Part 19. Writing the Future of Race by Michelle Murrain (August 2013)

I like thinking about the future, and its many possibilities. Race is an important, although often subtle, component of my fiction. Almost all of my protagonists are people of color, although it takes paying attention to clues in order to make it clear – because in my writing, race is incidental… usually. (I do have one novel in which race is actually fairly central to the story – but that novel is set in the 19th century.) Since race is such a salient feature of our present landscape, even globally, it is interesting to me that it doesn’t make its way into most science fiction. At least in the US, largely, it is writers of color who hold that space.

The actual future of race looks fairly clear from one perspective – the smaller and smaller the world becomes, the more people will intermix, and the less significant race will be in a world increasingly full of people of mixed race. That’s not to say that race and its significance will go away anytime soon. I expect it will take quite a long time before most people are of mixed race in the world. But that’s not necessarily the way things have to go. It’s easy to imagine a scenario in which for some reasons (that can be easily understood in the present context) people are still separated by race and nationality, and social structures work to keep that separation in place.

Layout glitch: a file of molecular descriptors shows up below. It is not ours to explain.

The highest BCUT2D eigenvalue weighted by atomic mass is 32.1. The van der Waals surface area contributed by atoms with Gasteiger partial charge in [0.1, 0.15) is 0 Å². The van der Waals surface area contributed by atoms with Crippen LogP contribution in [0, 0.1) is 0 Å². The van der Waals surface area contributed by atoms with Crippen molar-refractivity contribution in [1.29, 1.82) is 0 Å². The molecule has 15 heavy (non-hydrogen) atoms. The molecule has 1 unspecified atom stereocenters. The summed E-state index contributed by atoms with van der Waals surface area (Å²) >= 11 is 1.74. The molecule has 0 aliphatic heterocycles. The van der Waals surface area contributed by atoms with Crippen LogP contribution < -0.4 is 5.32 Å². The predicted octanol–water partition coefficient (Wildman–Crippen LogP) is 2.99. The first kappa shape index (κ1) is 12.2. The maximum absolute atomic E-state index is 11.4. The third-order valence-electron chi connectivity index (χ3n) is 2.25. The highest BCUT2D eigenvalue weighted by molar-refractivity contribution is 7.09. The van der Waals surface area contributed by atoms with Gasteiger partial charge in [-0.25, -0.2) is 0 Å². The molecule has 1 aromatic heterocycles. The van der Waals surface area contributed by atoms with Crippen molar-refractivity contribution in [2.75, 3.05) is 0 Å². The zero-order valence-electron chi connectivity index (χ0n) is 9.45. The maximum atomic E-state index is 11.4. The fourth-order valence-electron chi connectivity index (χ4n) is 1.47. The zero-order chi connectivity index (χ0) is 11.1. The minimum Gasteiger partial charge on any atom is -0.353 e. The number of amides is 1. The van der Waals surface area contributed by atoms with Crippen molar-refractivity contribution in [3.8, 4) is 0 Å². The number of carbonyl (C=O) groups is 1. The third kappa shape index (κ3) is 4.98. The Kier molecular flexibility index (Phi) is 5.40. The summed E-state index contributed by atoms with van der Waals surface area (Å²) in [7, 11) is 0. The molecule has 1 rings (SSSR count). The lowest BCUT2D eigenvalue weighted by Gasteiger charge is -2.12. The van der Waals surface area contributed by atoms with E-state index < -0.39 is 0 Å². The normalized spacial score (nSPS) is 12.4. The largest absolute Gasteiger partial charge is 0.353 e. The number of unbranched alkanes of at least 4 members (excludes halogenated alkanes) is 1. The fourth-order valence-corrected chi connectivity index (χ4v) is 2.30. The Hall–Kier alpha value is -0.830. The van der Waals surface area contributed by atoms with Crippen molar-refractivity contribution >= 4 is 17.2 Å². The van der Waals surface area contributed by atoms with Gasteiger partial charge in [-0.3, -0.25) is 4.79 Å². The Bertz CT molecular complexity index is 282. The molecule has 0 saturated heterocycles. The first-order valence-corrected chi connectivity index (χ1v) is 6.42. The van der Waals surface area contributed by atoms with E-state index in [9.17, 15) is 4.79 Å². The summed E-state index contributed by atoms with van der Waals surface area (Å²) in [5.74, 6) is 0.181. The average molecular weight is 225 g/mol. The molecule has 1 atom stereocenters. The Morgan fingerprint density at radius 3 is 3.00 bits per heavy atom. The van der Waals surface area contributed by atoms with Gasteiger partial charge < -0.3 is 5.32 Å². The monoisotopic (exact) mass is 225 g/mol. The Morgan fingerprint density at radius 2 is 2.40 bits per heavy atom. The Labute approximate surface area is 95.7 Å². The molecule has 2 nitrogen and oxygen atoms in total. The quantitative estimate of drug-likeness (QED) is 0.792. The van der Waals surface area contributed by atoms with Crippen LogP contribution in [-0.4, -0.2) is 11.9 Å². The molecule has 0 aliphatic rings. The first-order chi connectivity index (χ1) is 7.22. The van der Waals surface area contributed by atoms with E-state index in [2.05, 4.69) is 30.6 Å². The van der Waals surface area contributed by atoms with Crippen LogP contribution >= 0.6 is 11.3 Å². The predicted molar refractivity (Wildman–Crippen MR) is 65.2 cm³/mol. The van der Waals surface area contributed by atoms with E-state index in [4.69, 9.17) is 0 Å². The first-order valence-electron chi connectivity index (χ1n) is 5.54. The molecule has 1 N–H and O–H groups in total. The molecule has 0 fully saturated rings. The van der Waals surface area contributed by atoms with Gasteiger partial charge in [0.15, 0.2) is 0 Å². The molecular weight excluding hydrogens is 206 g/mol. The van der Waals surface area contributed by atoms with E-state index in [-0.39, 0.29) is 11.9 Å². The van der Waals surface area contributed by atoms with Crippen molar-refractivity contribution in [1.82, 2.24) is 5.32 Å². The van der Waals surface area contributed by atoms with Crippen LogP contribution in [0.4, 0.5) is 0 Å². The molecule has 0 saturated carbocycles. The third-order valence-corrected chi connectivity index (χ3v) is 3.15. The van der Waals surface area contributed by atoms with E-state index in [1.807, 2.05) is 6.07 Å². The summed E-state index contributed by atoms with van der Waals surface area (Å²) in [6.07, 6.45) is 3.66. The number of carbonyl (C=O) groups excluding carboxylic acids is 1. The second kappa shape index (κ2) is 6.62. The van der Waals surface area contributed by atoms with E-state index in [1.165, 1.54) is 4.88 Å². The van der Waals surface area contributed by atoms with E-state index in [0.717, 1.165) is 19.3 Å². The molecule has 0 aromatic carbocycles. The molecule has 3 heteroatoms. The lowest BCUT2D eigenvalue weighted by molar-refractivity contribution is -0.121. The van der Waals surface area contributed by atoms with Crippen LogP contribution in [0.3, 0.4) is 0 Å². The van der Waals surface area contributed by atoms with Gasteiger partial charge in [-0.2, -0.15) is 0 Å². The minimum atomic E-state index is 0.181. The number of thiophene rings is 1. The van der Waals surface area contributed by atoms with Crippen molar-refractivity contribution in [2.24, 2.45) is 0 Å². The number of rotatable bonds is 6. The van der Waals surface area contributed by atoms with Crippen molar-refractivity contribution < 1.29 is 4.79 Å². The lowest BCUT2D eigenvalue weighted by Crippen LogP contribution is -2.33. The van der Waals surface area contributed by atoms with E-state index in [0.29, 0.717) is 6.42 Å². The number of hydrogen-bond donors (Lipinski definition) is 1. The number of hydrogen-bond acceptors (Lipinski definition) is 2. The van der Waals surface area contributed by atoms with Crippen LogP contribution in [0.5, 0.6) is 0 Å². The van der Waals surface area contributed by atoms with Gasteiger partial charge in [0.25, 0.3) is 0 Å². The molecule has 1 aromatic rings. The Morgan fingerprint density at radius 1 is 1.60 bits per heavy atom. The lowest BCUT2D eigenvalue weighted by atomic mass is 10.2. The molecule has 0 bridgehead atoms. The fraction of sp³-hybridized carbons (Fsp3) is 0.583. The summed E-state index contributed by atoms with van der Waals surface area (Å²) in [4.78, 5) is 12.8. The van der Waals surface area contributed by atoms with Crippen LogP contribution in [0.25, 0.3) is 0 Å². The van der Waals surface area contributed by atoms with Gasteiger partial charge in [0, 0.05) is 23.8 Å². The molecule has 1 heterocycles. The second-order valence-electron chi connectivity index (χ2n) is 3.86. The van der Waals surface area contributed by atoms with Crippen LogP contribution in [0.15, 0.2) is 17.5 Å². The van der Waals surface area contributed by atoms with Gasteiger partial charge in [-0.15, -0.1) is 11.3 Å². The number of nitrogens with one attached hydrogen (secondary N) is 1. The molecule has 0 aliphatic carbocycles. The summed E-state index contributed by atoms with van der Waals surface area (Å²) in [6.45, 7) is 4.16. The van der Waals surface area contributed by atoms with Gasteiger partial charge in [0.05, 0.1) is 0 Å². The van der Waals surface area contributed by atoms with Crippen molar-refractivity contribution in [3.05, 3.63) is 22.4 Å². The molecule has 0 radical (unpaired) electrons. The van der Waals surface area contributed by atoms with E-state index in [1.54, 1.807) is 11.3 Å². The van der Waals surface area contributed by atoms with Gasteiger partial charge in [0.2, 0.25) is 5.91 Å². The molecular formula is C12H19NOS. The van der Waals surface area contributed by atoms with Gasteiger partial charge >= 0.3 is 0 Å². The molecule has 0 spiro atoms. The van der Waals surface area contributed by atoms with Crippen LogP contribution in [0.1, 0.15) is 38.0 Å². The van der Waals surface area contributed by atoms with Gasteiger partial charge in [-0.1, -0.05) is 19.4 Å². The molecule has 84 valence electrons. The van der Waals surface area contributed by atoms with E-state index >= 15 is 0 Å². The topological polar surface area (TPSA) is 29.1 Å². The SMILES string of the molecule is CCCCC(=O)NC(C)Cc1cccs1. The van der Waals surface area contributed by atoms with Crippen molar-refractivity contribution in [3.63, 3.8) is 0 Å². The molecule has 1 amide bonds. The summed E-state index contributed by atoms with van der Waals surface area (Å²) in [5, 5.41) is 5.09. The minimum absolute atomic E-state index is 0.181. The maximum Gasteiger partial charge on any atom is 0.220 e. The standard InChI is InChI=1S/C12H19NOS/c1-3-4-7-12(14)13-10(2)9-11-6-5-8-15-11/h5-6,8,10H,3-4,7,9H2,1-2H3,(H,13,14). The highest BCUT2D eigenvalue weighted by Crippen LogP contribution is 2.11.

I do find it interesting that in the Star Trek universe, people do primarily have the same racial makeup as people do presently. That is actually a fairly common way that science fiction writers project race into the future – but that seems, in some regards to be the least likely scenario: that we’ll think about race in similar ways, and segregate by race in similar ways. To me, it seems the most likely are either of the two scenarios outlined above – race becomes largely irrelevant, or race is strongly reified by social and political structures in the future.